When blood and urine tests show signs of kidney damage, the doctor proceeds to do a kidney biopsy. In this procedure, a needle is inserted into the kidney to remove a piece of kidney tissue. The doctor looks at the sample under a microscope to diagnose the cause.

Complications of IgA Nephropathy:

The common complications observed in patients affected with IgA nephropathy are high blood pressure and high cholesterol. Elevated levels of cholesterol increase the risk of developing heart problems in a person.

Treatment of IgA Nephropathy:

A person with IgA nephropathy needs regular testing to monitor his kidney health. The doctor suggests ACE (angiotensin-converting enzyme) inhibitor or ARB (angiotensin II receptor blockers) to control blood pressure and prevent protein loss in urine. The affected person may also be advised to change his diet and some medications to control cholesterol. In some cases, immunosuppressants are recommended.

Alport Syndrome

Alport syndrome is a genetic disease caused by a defective gene in the X chromosome. Alport syndrome can cause chronic kidney disease, and in some cases, kidney failure occurs.

Symptoms of Alport Syndrome:

Females having a defective gene in one of their two X chromosomes do not develop any symptoms. But their kidneys function less efficiently.

Males having a defective gene in one X chromosome develop severe problems because males do not have a second X chromosome to compensate for their defect. Alport syndrome can also affect other organs. Hearing problems and cataracts can also occur. Abnormalities occurring on the cornea or retina can result in blindness.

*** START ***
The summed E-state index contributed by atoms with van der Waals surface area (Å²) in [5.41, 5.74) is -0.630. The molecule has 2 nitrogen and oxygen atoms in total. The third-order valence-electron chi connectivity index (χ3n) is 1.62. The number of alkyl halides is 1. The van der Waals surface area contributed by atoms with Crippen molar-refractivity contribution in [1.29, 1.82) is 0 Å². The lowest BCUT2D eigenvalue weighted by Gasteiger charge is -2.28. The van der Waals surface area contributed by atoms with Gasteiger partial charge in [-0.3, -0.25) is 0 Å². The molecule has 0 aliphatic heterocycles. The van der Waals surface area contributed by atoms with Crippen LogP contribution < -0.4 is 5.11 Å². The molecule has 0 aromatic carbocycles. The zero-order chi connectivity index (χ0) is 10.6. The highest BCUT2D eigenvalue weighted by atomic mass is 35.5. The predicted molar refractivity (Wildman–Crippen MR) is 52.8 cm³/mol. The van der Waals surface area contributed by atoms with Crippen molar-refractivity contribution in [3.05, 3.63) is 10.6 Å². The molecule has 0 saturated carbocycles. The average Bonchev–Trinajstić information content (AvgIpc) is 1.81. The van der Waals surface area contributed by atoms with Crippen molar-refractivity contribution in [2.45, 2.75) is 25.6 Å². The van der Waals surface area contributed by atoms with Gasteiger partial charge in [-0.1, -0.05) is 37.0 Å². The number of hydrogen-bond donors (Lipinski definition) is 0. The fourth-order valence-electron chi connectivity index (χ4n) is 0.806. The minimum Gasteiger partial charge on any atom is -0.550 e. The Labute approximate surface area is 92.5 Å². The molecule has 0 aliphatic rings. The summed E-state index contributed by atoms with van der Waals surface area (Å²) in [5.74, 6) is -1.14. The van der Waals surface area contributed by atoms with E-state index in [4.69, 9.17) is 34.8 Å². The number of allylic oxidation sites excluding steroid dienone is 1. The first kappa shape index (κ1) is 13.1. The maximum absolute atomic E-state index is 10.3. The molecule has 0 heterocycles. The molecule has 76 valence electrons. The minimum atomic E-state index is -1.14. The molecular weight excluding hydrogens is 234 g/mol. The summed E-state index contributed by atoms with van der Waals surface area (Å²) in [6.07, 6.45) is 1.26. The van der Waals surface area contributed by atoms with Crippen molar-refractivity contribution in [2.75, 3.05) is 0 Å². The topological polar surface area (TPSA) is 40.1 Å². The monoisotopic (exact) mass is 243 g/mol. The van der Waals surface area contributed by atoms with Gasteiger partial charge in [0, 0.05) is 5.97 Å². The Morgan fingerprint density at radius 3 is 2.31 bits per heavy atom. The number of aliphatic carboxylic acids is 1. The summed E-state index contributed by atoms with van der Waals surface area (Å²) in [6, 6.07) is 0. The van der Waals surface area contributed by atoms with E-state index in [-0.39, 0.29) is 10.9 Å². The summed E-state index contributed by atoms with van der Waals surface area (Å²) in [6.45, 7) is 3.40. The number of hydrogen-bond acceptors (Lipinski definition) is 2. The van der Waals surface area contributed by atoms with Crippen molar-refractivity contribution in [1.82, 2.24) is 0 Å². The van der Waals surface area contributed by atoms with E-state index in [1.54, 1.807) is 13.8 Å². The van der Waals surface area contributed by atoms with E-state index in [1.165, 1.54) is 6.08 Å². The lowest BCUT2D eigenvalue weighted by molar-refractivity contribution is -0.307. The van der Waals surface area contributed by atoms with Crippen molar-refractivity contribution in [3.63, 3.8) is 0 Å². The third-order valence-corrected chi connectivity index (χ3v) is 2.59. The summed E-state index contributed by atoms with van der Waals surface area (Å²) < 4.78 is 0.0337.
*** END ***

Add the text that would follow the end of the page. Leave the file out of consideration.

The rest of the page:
Diagnosis:

This condition is diagnosed by doing urinalysis, kidney biopsy, and molecular genetic analysis. These diagnostic tests are often suggested in people having blood in urine and a family history of chronic kidney disease.

Treatment:

There is no specific therapy for this condition. People developing kidney failure need dialysis or a kidney transplant.

Thin Basement Membrane Syndrome

Thin basement membrane syndrome (TBMD) is an inherited disorder affecting the glomeruli of kidneys.

Symptoms:

The main symptom observed is blood in urine and protein in the urine. There are no other specific symptoms observed in most cases, and in some cases, high blood pressure and body swelling are observed.

Diagnosis:

The doctor does urine and blood tests to see the working condition of the kidney. The urine test checks the amount of protein, blood, and other parameters that indicate kidney damage. A blood test for serum creatinine calculates the glomerular filtration rate. This parameter shows the rate of waste filtered by the kidneys from the blood. A kidney biopsy helps to confirm the diagnosis. This disorder produces unique changes in the blood vessels of the glomeruli, which can be detected by electron microscopy.

Treatment:

In most cases, TBMD occurs as a benign condition where the long-term prognosis of the affected person is good. In some cases, complications arise, and further treatment is required.

Currently, there is no specific treatment for TBMD. Medications taken for high blood pressure and chronic kidney disease are prescribed. To reduce any swelling, the doctor may prescribe diuretics. In rare cases, dialysis or kidney transplant is done when kidney failure occurs.

Conclusion:

When protein levels remain high without causing any symptoms, make sure to consult a doctor to find the exact cause and take treatment accordingly.

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Last reviewed at:
29 Dec 2021  -  4 min read